How is menstruation related to human rights?

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Anshruta Poddar

Menstruation and Human Rights, two seemingly unrelated concepts, are in fact intrinsically interwoven and mutually inclusive. Taboos associated with menstruation have led to the discrimination and social-exclusion of menstruators since time immemorial. Gradually, the awareness that menstruators should not be penalized for something completely normal and healthy, has amplified manifold. The concept of ‘menstruation with dignity’ is finally picking up steam throughout the country. 

The Universal Declaration of Human Rights, by the United Nations, signed in Paris on the 10th of December, 1948, has listed 30 basic human rights that every human should be entitled to irrespective of caste, creed, nationality or gender. It is appalling to note that the taboos and orthodox customs associated with menstruation can be considered an infringement of several human rights listed in the declaration. This is not only unacceptable, but also pitiful and shameful to say the least.

Here’s a list of some of the human rights that have been adversely impacted as a result of regressive menstrual practices-

  • All human beings are free and equal: India, being a patriarchal society, has always fallen behind with regards to gender equality. Menstruators have accepted the atrocities thrown at them, almost as a way of life. Whether it is being asked to stay away from others, not being allowed to cook or visit temples, menstruators are forced into a place of subordination. The upsetting part though, is that a large chunk of this oppression comes from the elderly female members of society. Instead of uplifting menstruators, they oppress them, even though they themselves have been slaves to the suppression during their menstruating years.

  • No discrimination: When adolescents first hit menarche, in some cultures it is normal to keep it under wraps until the family is finally able to come to terms with it. This, is a completely senseless and baseless way to deal with menstruation as it makes the menstruator feel guilty for something that they should not be shameful about. From a tender age, menstruators feel discriminated against and their mental health can also take a hit. Such injustice hampers the belief systems of young minds, and they may feel like they are the lesser of the two sexes for a lifetime.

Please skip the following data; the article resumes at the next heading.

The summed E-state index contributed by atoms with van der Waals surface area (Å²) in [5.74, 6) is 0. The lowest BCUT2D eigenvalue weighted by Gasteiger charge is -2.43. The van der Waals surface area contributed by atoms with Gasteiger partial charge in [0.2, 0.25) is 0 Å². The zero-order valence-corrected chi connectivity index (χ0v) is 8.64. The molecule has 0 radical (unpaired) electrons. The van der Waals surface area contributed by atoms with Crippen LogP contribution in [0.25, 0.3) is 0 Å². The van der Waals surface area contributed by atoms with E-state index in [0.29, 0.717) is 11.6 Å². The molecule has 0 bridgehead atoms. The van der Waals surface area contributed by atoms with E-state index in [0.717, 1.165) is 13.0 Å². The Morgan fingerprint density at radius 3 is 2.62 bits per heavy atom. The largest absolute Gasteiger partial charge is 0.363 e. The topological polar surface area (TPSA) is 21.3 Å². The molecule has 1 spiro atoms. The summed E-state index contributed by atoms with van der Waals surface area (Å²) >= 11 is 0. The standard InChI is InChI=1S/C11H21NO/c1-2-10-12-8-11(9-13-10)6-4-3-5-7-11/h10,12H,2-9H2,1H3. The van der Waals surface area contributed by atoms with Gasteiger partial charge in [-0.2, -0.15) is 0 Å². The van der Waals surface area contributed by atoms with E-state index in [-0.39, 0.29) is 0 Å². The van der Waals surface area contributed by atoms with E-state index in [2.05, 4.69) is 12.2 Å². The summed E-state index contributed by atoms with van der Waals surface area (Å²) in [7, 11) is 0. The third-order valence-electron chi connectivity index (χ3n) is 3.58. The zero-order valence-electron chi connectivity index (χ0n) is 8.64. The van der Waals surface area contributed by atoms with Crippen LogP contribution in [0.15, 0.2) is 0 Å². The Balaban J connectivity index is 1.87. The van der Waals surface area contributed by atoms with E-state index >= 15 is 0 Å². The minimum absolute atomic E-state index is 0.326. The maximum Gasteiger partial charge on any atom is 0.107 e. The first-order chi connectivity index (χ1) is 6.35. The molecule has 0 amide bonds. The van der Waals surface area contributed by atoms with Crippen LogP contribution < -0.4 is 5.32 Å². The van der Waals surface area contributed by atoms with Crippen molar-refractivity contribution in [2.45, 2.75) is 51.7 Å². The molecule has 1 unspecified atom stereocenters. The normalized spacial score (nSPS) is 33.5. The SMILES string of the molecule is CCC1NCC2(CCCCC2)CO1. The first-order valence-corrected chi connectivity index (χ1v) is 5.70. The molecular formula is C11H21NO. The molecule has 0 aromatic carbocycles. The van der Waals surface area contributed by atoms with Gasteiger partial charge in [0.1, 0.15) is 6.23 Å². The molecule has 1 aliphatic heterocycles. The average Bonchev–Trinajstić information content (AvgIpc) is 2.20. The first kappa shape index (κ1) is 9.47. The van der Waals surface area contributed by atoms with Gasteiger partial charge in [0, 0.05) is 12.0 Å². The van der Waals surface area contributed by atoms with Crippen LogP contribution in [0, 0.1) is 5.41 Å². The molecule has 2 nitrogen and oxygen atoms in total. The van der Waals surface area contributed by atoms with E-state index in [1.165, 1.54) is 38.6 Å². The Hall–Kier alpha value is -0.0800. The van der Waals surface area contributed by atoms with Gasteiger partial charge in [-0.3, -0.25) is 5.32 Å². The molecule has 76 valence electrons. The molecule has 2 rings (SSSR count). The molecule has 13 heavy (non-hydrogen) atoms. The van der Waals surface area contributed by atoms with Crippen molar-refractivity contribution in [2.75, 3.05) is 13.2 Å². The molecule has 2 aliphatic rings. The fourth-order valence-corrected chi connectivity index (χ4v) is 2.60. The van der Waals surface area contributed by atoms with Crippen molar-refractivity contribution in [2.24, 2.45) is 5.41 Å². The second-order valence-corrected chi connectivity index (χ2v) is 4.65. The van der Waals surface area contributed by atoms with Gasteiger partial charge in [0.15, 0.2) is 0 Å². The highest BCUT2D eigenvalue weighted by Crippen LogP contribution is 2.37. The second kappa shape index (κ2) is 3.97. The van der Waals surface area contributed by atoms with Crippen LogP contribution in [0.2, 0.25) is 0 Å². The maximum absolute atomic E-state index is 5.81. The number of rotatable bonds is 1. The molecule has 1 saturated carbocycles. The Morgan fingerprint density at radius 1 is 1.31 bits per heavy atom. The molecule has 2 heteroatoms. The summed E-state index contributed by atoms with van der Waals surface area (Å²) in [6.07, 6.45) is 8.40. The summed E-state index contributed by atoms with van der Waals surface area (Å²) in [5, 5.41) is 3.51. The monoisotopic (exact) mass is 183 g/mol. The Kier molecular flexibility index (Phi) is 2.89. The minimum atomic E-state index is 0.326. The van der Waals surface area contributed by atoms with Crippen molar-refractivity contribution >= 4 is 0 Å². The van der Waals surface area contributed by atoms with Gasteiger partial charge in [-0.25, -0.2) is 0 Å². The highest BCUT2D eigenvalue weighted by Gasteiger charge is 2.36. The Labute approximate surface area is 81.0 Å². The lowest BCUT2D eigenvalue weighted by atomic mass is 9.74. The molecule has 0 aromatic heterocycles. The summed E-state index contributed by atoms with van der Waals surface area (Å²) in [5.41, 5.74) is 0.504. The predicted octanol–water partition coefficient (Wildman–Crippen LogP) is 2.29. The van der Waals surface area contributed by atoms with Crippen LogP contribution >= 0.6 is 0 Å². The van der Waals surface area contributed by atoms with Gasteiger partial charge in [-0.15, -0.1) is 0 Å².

• No torture or inhuman treatment: A shocking practice followed in some villages involves menstruators being sent away to period huts called ‘gaokors’ during menstruation. These huts have no electricity, are extremely unkempt and unhygienic, and are often kilometers away from a proper source of water. Living in such huts is inhuman and is bordering on torture. Menstruators absolutely dread living in these huts with extremely poor sanitation and forests nearby. During their stay they are not allowed any other human interaction as they are considered impure and dirty. Such an exclusion from public life, is a grave infringement of human rights.

  • Right to privacy: The lack of sanitation facilities and bathrooms in several remote parts of the country, make privacy a big issue for the female sex especially during menstruation. Menstruators in several rural areas, do not step out of the house for the 5-6 days of menstruation, in the fear of staining and not having access to a bathroom. ‘Menstruation with dignity’ is feasible only when menstruators have access to adequate resources, sanitation facilities as well as privacy when changing sanitary products.

  • Right to Work: During menstruation, menstruators in orthodox communities are expected to stay within the confines of their homes or move to period huts. During such time, they are unable to work or contribute productively, simply due to social stigmas and ancient beliefs. This is an infringement to their right to work. Capable and intellectual individuals are being deprived the ability to earn wages for several days a month.

  • Right to Education: 23 million young girls drop out from schools each year in India when they hit menarche [1]. Schools in rural areas often lack bathrooms, disposal facilities and a running supply of water; forcing young menstruators to stay home for 5-6 days a month. During such time, parents often pressurize them to drop out of school completely since their attendance would anyway suffer every month then on. As a result, young minds, wanting to learn and complete their education, simply cannot do so. By depriving a keen mind the right to education, one is creating barriers to opportunity for the future of the child. This also gravely impacts the progress and development of the nation as a whole.

    Ujaas, an initiative under the Aditya Birla Education Trust, aims to educate menstruators about their basic human rights, so that they can stand up for themselves and demand justice. By conducting seminars and workshops, Ujaas aims at shattering the myths and misconceptions related to menses. The team is also actively involved in the distribution of affordable sanitary products in remote rural areas where menstruators may not have the access or funds for the same. Menstruation related teasing and exclusion undermines the principle of human dignity, and this is something that Ujaas firmly stands against. Ujaas aims to break this vicious cycle of discrimination and injustice through education.

    Also read,

    What is menstrual hygiene? How important is menstrual hygiene? 

    What are the ways to maintain menstrual hygiene? How are the NGOs helping in spreading awareness in the rural areas? 

    How is the lack of menstrual hygiene awareness and sanitation facilities affecting education?